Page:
Razzball Commenter Leagues are open! Play against our contributors and your fellow readers for prizes. Join here!

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These regrets don’t harken back to the day I drafted Mike Greenwell over Ryan Klesko and his gorgeous sideburns, only to waste a career year from Ray Lankford.  That was a miserable time to be Grey.  I remember not brushing crumbs from my mustache for a month, and little kids coming up to me and asking me if I were homeless.  I felt homeless!  I’ll tell you that!  No, no, these regrets are profound, but not THAT profound.  These are regrets I’m feeling for the last month of fantasy baseball.  Things I wish I did differently with my drafts or my rankings or my projections, but didn’t for one reason or another.  Anyway, here’s my biggest regrets for the 2017 fantasy baseball preseason:

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It’s Sunday, and I’m feeling a little scatterbrained this morning. With my AM coffee I’m looking to cover a wide variety of dynasty/prospect/small righty related content. Some of the low hanging fruits from the tree of prospector knowledge. With such a bountiful harvest it’s a crime not to share. There’s a lot of nothing to talk about, which is a polite way to say spring training stats. If you’re anything like me, then you wish you could press fast forward on the next week, right up until the moment the games begin. Hit play, and immerse yourself in baseball until late October. So far in 2017 I’ve given you my sleepers, my breakouts, my Top 100 Prospects, and my top prospects from every damn team’s farm system. It’s been a busy offseason, to say the least. One that never really ended or began. As good Ole Rust Cohle would say, time is a flat circle. In my case it’s a flat circle that spans 30 minor league systems, and a non-stop quest to know every player that ever played baseball. Today’s post is me just rounding out some performances, and giving you some of my takes on names I feel we’ll be discussing quite a bit in 2017. If there’s anything or anyone you’d like to discuss, then you know the drill, come with any and all Fantasy related questions in the comments.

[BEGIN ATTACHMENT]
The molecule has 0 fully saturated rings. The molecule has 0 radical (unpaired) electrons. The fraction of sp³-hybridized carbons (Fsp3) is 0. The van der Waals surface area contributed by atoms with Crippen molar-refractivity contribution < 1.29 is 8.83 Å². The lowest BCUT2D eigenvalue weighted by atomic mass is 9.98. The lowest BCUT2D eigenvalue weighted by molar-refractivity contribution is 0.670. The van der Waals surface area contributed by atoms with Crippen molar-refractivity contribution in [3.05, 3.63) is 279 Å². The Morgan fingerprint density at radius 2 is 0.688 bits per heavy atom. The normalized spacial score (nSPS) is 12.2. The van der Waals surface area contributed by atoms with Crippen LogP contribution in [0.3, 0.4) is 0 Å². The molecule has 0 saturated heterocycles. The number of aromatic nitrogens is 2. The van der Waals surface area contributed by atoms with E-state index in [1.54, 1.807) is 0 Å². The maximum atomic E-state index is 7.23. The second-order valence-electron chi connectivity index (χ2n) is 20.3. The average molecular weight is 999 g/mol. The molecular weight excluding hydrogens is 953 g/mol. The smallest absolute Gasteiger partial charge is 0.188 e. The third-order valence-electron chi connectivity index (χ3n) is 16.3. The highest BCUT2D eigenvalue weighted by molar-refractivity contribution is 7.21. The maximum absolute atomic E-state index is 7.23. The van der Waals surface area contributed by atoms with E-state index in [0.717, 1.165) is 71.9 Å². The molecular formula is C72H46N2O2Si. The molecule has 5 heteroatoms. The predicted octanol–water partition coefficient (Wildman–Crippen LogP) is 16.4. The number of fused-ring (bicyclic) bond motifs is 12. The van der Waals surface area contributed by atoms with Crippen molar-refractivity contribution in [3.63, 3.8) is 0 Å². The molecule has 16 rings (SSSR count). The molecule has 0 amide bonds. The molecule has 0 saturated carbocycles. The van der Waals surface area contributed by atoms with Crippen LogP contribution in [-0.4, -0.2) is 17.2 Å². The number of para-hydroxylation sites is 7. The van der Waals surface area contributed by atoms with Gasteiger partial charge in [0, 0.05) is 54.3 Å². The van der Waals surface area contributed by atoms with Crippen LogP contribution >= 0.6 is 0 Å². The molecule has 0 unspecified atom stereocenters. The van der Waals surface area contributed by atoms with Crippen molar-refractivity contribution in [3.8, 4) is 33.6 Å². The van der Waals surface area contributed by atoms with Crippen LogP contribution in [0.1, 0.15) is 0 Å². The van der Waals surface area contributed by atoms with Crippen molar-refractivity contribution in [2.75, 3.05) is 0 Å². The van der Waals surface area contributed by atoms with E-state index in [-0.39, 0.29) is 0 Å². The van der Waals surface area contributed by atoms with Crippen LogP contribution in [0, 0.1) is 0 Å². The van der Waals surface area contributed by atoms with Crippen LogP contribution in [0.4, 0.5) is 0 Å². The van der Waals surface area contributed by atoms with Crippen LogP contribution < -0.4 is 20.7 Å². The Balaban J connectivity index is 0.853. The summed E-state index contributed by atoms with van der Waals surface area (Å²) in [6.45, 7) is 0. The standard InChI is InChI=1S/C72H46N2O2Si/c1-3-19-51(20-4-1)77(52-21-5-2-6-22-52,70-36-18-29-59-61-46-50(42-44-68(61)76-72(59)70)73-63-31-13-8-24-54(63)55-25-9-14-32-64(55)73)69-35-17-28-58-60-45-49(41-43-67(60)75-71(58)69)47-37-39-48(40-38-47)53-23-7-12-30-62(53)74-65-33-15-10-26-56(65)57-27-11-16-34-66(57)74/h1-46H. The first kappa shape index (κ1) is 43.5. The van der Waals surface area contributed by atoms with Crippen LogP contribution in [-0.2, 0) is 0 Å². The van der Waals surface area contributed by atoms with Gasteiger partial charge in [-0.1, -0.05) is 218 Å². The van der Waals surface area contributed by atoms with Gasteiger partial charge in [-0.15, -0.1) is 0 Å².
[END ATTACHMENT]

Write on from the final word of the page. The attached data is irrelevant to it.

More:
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Everyone that reads Razzball knows me as the guy that writes about points leagues. Either that, or the dude whose posts you never read. What most don’t know is that I secretly dislike points leagues, at least traditional head-to-head leagues. I might have mentioned that at some point in some post in the past, but that’s a discussion for another day. While I focus on points leagues for Razzball, I studied the art of rotisserie baseball at a young age. I was introduced to fantasy baseball back in 1991 when I was only fourteen years old. It was supposed to be an NL-only league, but shortly before the draft the league fell apart so I took over a team in the AL-only league. My dad paid and I played. The league was all adults and me, and I somehow managed to finish in third place out of ten teams. Nowadays the only place you can find an adult league that allows boys is through NAMBLA. Do yourself a favor and do not google that acronym. Is google and official verb yet?

Razzball Commenter Leagues are open! Play against our contributors and your fellow readers for prizes. Join here!